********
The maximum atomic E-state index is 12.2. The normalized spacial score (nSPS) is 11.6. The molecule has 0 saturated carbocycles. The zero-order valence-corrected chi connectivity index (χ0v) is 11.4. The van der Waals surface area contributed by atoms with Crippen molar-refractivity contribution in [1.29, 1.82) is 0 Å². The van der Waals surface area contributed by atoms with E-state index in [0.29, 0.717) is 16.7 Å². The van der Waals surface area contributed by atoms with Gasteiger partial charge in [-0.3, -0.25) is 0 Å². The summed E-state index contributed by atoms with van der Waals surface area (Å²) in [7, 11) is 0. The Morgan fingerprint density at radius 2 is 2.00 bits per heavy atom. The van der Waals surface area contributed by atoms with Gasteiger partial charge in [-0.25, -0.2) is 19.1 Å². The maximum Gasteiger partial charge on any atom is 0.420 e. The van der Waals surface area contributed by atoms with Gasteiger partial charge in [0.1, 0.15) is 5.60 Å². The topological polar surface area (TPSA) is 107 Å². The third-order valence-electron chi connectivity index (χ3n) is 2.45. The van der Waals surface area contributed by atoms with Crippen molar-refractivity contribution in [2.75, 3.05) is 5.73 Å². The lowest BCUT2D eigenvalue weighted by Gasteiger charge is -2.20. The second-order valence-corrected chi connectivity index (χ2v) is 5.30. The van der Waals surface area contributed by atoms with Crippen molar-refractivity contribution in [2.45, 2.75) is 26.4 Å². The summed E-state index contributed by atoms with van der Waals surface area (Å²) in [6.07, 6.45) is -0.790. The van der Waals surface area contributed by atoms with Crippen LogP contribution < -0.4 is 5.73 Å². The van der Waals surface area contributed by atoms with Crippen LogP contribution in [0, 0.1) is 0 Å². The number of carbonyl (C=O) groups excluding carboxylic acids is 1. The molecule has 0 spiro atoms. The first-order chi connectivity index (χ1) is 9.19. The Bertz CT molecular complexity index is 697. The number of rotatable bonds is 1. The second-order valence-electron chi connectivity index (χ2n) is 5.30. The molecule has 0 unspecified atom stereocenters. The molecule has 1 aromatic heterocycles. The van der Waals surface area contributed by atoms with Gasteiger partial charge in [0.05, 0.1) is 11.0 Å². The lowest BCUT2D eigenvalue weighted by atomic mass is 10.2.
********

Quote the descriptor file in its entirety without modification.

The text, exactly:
The maximum atomic E-state index is 12.2. The normalized spacial score (nSPS) is 11.6. The molecule has 0 saturated carbocycles. The zero-order valence-corrected chi connectivity index (χ0v) is 11.4. The van der Waals surface area contributed by atoms with Crippen molar-refractivity contribution in [1.29, 1.82) is 0 Å². The van der Waals surface area contributed by atoms with E-state index in [0.29, 0.717) is 16.7 Å². The van der Waals surface area contributed by atoms with Gasteiger partial charge in [-0.3, -0.25) is 0 Å². The summed E-state index contributed by atoms with van der Waals surface area (Å²) in [7, 11) is 0. The Morgan fingerprint density at radius 2 is 2.00 bits per heavy atom. The van der Waals surface area contributed by atoms with Gasteiger partial charge in [-0.25, -0.2) is 19.1 Å². The maximum Gasteiger partial charge on any atom is 0.420 e. The van der Waals surface area contributed by atoms with Gasteiger partial charge in [0.1, 0.15) is 5.60 Å². The topological polar surface area (TPSA) is 107 Å². The third-order valence-electron chi connectivity index (χ3n) is 2.45. The van der Waals surface area contributed by atoms with Crippen molar-refractivity contribution in [2.75, 3.05) is 5.73 Å². The lowest BCUT2D eigenvalue weighted by Gasteiger charge is -2.20. The second-order valence-corrected chi connectivity index (χ2v) is 5.30. The van der Waals surface area contributed by atoms with Crippen molar-refractivity contribution in [2.45, 2.75) is 26.4 Å². The summed E-state index contributed by atoms with van der Waals surface area (Å²) in [6.07, 6.45) is -0.790. The van der Waals surface area contributed by atoms with Crippen LogP contribution < -0.4 is 5.73 Å². The van der Waals surface area contributed by atoms with Crippen LogP contribution in [0, 0.1) is 0 Å². The number of carbonyl (C=O) groups excluding carboxylic acids is 1. The molecule has 0 spiro atoms. The first-order chi connectivity index (χ1) is 9.19. The Bertz CT molecular complexity index is 697. The number of rotatable bonds is 1. The second-order valence-electron chi connectivity index (χ2n) is 5.30. The molecule has 0 unspecified atom stereocenters. The molecule has 1 aromatic heterocycles. The van der Waals surface area contributed by atoms with Gasteiger partial charge in [0.05, 0.1) is 11.0 Å². The lowest BCUT2D eigenvalue weighted by atomic mass is 10.2.